The Speaker of Parliament, Anita Among has warned legislators against staging protests ahead of the debate on the controversial coffee agreement.
According to Among, she will not hesitate to stop the debate should any legislator demonstrate during the discussion of the report prepared by the Committee on Tourism, Trade, and Industry.
“I want to give this strong warning; I have heard that there are members who want to demonstrate during the debate of the coffee report. And I am warning members that if I see that kind of demonstration, I will stop the report,” Among warned ahead of the debate this morning.
Led by its chair Mwine Mpaka, the Mbarara City South MP, the committee ted what was termed as unfair terms in the coffee agreement signed between the government and the Uganda Vinci Coffee Company Limited.
Among noted that several MPs were sighted entering parliament with T-shirts to aid the demonstration.
“By the time Dr. Abed Bwanika brought this, he wants action. And now we have a solution…by the time government accepts that we are going to review within three months, a review in the process can be terminated,” Among added.
She wondered why there is a lack of respect for the institution.
There have been demands by several MPs in the past few weeks for the tabling of the report on the coffee agreement in parliament for debate.
It came to the Committee Chairperson, Mwine Mpaka informed the house that he was ready to table the report.
In her response, the Speaker cautioned the legislators on Tuesday last week against making reckless statements in regard to the committee report, saying the leadership of Parliament wouldn’t suffocate the report.
In the same week, media reports indicated that President Yoweri Museveni met a section of the committee members in a closed-door meeting on Friday and cleared the report for presentation and debate.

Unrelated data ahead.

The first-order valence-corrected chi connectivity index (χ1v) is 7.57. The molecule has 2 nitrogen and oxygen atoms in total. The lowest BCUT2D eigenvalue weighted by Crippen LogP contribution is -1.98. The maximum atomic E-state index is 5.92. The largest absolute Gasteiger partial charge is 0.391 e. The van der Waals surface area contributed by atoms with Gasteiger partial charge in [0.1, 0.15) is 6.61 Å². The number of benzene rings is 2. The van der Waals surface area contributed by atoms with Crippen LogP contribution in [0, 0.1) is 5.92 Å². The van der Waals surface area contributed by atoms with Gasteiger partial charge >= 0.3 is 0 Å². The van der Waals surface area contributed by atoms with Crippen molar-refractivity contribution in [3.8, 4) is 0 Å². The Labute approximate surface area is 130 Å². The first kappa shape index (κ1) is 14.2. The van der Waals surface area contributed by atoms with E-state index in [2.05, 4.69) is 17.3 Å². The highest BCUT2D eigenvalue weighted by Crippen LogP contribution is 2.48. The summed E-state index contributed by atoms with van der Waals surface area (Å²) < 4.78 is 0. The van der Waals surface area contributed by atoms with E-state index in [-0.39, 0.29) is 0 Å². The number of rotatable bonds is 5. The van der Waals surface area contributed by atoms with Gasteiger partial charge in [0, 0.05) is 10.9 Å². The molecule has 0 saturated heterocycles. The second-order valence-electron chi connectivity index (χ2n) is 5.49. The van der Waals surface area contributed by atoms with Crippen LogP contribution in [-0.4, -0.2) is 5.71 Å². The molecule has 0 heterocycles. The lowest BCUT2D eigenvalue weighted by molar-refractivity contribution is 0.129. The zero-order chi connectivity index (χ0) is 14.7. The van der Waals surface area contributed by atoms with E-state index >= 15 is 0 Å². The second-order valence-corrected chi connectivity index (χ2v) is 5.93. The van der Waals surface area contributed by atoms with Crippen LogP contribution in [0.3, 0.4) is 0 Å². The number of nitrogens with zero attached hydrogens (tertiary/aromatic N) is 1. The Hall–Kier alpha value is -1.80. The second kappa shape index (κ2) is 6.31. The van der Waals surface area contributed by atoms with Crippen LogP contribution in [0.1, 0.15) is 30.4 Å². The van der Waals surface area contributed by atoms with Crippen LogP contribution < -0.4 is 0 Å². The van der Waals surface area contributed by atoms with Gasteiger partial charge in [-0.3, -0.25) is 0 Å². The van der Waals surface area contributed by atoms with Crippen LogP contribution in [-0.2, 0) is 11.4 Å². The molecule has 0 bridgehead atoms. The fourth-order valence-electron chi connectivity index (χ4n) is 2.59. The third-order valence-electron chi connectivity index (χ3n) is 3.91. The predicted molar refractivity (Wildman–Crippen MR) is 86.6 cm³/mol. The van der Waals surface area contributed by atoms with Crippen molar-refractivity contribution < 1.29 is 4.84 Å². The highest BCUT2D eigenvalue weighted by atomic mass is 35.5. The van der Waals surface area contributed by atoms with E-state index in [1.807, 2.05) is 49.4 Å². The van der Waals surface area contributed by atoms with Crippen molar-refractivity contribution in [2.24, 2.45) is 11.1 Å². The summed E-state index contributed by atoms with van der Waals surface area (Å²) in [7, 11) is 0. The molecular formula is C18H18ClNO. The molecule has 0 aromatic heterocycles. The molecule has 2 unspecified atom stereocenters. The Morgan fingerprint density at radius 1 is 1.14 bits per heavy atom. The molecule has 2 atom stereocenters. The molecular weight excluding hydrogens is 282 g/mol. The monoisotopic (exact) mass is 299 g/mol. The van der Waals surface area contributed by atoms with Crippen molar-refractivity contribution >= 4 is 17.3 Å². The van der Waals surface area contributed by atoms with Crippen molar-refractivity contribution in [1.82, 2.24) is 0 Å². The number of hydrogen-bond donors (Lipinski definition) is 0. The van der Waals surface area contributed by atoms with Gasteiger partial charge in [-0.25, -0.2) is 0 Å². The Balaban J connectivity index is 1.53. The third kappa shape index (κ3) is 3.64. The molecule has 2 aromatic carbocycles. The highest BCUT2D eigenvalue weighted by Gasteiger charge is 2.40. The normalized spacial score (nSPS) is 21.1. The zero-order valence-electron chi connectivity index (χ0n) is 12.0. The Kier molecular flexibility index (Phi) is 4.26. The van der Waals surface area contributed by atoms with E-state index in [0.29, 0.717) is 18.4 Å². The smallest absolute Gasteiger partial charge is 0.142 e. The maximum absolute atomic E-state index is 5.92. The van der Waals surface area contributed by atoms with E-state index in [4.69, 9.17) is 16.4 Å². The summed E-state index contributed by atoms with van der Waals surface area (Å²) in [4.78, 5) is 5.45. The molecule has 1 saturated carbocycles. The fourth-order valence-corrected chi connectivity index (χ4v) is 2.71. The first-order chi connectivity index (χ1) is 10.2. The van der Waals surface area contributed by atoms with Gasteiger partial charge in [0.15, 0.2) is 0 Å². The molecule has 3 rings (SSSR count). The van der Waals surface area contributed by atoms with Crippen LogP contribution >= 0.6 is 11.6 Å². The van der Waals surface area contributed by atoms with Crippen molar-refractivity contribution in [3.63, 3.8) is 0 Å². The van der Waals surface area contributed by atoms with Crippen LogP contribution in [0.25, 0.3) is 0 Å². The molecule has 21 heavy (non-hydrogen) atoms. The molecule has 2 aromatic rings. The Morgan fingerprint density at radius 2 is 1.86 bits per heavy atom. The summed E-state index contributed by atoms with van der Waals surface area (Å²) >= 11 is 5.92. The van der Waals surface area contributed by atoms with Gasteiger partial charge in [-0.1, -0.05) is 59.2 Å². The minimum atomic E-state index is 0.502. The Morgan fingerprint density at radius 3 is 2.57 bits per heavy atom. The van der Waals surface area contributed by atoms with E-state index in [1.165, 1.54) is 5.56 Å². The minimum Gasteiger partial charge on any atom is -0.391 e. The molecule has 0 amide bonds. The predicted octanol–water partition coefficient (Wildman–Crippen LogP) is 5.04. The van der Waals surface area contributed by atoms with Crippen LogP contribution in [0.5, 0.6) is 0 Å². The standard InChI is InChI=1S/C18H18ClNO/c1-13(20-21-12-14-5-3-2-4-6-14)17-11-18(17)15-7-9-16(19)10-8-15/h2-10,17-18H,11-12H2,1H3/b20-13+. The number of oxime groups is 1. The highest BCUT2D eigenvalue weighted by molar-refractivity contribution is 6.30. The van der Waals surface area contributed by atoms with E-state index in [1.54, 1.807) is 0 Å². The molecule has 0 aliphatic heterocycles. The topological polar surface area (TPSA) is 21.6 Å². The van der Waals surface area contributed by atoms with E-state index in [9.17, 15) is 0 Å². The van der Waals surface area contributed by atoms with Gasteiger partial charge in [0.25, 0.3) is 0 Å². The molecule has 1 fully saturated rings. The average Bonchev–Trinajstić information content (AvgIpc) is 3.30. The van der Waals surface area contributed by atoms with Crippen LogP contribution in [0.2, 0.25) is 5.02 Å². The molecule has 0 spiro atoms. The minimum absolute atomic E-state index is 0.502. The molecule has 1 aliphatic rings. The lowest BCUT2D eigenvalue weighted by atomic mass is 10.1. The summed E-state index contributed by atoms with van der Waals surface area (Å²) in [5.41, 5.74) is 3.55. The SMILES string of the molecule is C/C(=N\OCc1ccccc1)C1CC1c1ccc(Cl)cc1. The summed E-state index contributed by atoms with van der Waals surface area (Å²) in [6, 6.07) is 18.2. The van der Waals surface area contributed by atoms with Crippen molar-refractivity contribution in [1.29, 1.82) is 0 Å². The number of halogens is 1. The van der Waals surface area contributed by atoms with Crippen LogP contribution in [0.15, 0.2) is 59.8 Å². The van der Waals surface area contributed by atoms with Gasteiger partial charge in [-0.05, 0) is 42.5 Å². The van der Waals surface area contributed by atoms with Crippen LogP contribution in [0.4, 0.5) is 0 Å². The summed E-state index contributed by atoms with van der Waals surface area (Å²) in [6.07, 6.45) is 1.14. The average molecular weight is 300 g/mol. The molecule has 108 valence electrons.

Kasambya County MP, Gaffa Mbwatekamwa later informed journalists that the meeting had resolved to present the committee report without making any changes.
According to the agreement, the government gave Uganda Vinci Coffee Company Limited free land in the Industrial and Business Park at Namanve measuring 27 acres after demonstrating its capacity to establish a coffee processing facility in Kampala.
The agreement also gives the company priority rights to buy Uganda’s coffee and its concession will end in 2032 and is subject to renewal.
The agreement also exempts the Vinci Coffee Company from paying Income tax, Pay as You Earn, Excise duty, and remitting NSSF contributions. The agreement also provides a 5 percent subsidy on electricity for the company.
However, a number of people involved in the coffee business including farmers, exporters, processors and opposition legislators have contested the agreement and described it as a bad deal.
The Shadow Minister of Agriculture, Abed Bwanika, says the agreement contravenes the Constitution and Section 52 of the National Coffee Act, 2012, which mandates the Uganda Coffee Development Authority to determine coffee prices.
But, Attorney General Kiwanuka Kiroywa and Finance Minister Matia Kasaija have since defended the coffee agreement. The Attorney General told the committee that it was legal and binding.
Uganda Radio Network has since learnt that the committee report recommends the cancellation of the agreement on grounds that it is unconstitutional and violates different legal provisions.
The committee wants fresh negotiations of the agreement after the cancellation is made and a report presented to parliament within six months.